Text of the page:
— Its violence must be proportional to the injury we have suffered.

What harm has the Carter Center suffered so that its spokesman should lash out in this way? Has President Bush pressed the IRS to audit the center’s books, questioning their tax-free status? Has the president enlisted the FBI for background checks, looking for dirt on the center’s employees? Has he commissioned a new federal highway through center property, initiating imminent domain proceedings? Did Mr. Carter think he had to write the column to stave off future censorship?

Actually, the former president was not responding to any injury to the Carter Center. Rather, he was going to bat for another group, the United Nations. Indeed, the U.N. is on the ropes, but U.S. leadership didn’t put it there. The U.N. has serious self-inflicted wounds. Whether bumping the U.S. from the human rights commission while retaining Sudan, fiddling while the Tutsis were slaughtered, or indulging Saddam’s lies, slaughters and subterfuge, they have only themselves to blame for the sorry spectacle of their undoing.

Mr. Carter seems to think it is fine to defend the imperiled even when his own institution is safe. Yet he finds the U.S. “domineering” when it throws its weight on behalf of other imperiled folks. Be that as it may, the United States has reason enough to count itself both wounded and imperiled by Iraq and its terrorist cohorts. That justification for war satisfies most Americans.

— The attackers must have legitimate authority sanctioned by the society they profess to represent.

Has the Carter Center cleared this editorial with other think tanks and special interest groups? Is the Cato Institute on board? How about the Daughters of the American Revolution, Focus on the Family and the Association of the United States Army? The Carter Institute works with Emory University. Did they clear his editorial with other regional universities? Is Bob Jones happy with the column? Of course, he didn’t need their okay to write this, any more than the United States needs the approval of Cameroon or Syria. Mr. Carter needs the assent of the Carter Center trustees. President Bush needs and has the backing of the American people through their elected representatives.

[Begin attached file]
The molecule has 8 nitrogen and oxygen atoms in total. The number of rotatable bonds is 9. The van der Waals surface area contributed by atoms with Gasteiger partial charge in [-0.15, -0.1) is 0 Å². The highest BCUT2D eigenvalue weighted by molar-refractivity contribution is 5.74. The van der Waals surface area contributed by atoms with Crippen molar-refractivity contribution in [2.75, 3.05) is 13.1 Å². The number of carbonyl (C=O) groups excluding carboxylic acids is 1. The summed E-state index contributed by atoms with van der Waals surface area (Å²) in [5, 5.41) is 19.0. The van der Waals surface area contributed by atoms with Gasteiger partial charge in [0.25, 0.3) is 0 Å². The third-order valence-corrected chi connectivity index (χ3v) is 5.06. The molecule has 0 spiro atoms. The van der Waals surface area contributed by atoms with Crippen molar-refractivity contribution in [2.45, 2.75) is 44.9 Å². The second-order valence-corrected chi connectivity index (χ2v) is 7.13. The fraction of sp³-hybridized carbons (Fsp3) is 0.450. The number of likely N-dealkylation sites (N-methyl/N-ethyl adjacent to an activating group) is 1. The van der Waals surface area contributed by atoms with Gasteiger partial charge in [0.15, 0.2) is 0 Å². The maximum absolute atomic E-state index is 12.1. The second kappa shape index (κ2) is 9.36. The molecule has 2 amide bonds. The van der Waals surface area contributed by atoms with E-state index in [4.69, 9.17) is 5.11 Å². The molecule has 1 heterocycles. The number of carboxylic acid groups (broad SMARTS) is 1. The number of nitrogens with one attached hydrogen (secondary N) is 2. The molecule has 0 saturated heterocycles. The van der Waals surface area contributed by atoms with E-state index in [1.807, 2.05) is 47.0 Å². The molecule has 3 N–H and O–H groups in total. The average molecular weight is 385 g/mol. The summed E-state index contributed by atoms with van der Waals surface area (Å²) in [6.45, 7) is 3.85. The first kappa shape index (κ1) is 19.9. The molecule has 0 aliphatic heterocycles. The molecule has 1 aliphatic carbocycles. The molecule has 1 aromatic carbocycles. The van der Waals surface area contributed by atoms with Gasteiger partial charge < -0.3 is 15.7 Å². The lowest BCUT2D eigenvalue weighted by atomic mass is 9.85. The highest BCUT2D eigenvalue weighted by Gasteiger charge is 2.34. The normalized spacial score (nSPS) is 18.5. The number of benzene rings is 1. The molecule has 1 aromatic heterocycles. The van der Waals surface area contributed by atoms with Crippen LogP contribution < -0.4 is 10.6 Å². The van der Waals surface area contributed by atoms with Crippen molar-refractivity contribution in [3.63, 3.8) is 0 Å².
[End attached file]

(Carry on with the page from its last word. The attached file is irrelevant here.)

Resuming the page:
— The peace it establishes must be a clear improvement over what exists.

Mr. Carter praises “the presence and threat of our military power to force Iraq’s compliance.” But what power will it have if he succeeds in shaming its leaders and essentially compromising its threat? Does his sniping at the military strengthen its deterrent value or undermine it? Does it dismay or comfort tyrants?

Suppose the former president wins, and American troops come home, leaving Saddam in place. Suppose U.S. leaders apologize and defer to the moral sensitivities of the French, the Russians and the Chinese? Would this make for a better world?

Philosophers call it “self-referential inconsistency.” Pastors call it “hypocrisy.” Writers speak of a man’s being “hoist by his own petard.” Aphorists counsel, “If the shoe fits, wear it.” Consider sharing a just word, Mr. Carter, not just words.
Coppenger is pastor of Evanston (Ill.) Baptist Church. For more reflections by Coppenger, logon to listten.com or evanstonbaptistchurch.org.

    About the Author

  • Mark Coppenger